On October 22, the Institute of Modern Russia, Freedom House, and the Lantos Foundation for Human Rights and Justice co-hosted an exhibit on Capitol Hill commemorating the tenth anniversary of the arrest of Mikhail Khodorkovsky, Russia’s most prominent political prisoner.

 

David Kramer (left) and Pavel Khodorkovsky at the opening of A Decade of Injustice exhibit.

 

The photo exhibit, entitled A Decade of Injustice, highlighted not only the case of Khodorkovsky, who was arrested on October 25, 2003, but also other cases that have come to symbolize political repressions in Russia: those of the slain journalist Anna Politkovskaya, the late anticorruption lawyer Sergei Magnitsky, members of the Pussy Riot band, opposition leader Alexei Navalny, and the “Bolotnaya Square prisoners.”

Unveiling the exhibit, IMR President Pavel Khodorkovsky emphasized that “the stories we have highlighted here today are just some of the few stories that came to be well-known,” and that “there are many other fates and destinies that have been altered by the Russian government in this path of oppression of its own people. . . . My father’s story, as Russia's most recognized political prisoner, has become a symbol of all that is wrong in Russia today. It is the story of government intimidation, government corruption, the manipulation of courts, torture, and institutionalized oppression.”

Representing the presidency of the European Union, Ambassador Žygimantas Pavilionis of Lithuania said that many people in his country have fond memories of the hundreds of thousands of Russians who held rallies in support of Lithuania’s independence in the early 1990s, and that Lithuania will always be ready to share its knowledge and experience of democratic transition with the Russian people.

Freedom House President David Kramer stressed the imperative for leaders of the democratic world to do more to stand up for human rights and the rule of law in Russia through such steps as fully implementing the Magnitsky Act and occasions such as the upcoming Sochi Olympics to bring global attention to human rights abuses. “We need to hold our leaders to account to make sure that they uphold the principles of democracy and human rights against what Freedom House has called the worst crackdown against human rights and civil society since the breakup of the Soviet Union,” Kramer said. “I think back to 2003 and the arrest of Mikhail Khodorkovsky, which was arguably the main tipping point in this direction, when we, including myself, in the Bush administration didn’t do enough. I hope we don’t repeat that mistake again.”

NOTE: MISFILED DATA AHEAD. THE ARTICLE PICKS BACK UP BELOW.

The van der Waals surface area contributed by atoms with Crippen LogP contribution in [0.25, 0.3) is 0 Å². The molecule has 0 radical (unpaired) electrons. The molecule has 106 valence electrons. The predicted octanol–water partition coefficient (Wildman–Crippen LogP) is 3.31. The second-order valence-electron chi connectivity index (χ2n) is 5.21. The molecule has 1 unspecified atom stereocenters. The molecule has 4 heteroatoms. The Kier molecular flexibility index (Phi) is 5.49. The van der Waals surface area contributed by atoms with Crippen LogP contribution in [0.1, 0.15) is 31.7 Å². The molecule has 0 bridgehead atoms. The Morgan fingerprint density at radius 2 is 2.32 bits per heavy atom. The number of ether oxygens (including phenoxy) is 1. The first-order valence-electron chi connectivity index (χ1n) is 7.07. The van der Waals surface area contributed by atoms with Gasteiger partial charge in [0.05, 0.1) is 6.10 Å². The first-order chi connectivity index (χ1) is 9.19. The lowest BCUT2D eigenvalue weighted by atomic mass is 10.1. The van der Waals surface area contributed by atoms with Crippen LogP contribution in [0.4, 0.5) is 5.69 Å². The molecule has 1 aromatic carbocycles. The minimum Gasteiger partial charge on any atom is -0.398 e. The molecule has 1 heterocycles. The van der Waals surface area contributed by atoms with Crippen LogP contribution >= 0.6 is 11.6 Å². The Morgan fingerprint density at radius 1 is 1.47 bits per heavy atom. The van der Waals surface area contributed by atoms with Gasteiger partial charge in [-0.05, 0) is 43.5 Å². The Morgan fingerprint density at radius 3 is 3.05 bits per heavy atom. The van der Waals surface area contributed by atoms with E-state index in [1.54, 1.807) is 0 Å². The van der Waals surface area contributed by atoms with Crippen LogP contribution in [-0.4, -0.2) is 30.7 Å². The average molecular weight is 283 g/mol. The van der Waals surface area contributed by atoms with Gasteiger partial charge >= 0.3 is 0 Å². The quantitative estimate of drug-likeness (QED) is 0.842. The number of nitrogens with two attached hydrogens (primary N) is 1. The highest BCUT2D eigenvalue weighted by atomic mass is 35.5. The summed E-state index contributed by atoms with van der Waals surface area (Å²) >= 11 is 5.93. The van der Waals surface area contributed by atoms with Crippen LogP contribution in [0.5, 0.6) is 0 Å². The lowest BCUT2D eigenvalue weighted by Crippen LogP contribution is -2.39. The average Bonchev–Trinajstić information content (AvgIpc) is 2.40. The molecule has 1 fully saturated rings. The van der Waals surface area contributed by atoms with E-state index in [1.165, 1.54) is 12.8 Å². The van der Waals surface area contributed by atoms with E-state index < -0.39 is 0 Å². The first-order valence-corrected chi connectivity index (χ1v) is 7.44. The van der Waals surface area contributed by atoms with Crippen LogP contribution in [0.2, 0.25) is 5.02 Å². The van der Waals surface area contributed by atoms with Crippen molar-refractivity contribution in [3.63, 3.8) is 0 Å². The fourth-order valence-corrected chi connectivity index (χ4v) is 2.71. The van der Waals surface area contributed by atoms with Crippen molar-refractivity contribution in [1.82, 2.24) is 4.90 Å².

Katrina Lantos Swett, president of the Lantos Foundation and daughter of the late U.S. Congressman Tom Lantos, noted that the anniversary for the exhibit is not a pleasant one but expressed confidence that Mikhail Khodorkovsky would soon be welcomed on Capitol Hill in person. She particularly noted that “we are seeing increasing signs of the Russian people saying: ‘No more. We are ready to be citizens, we are ready to take responsibility for the future of our nation. We are ready to pay the price, the very hard price for real freedom, real democracy, real human rights, real rule of law, real legitimacy for the country we love.’”

Video highlights of the event are available here.

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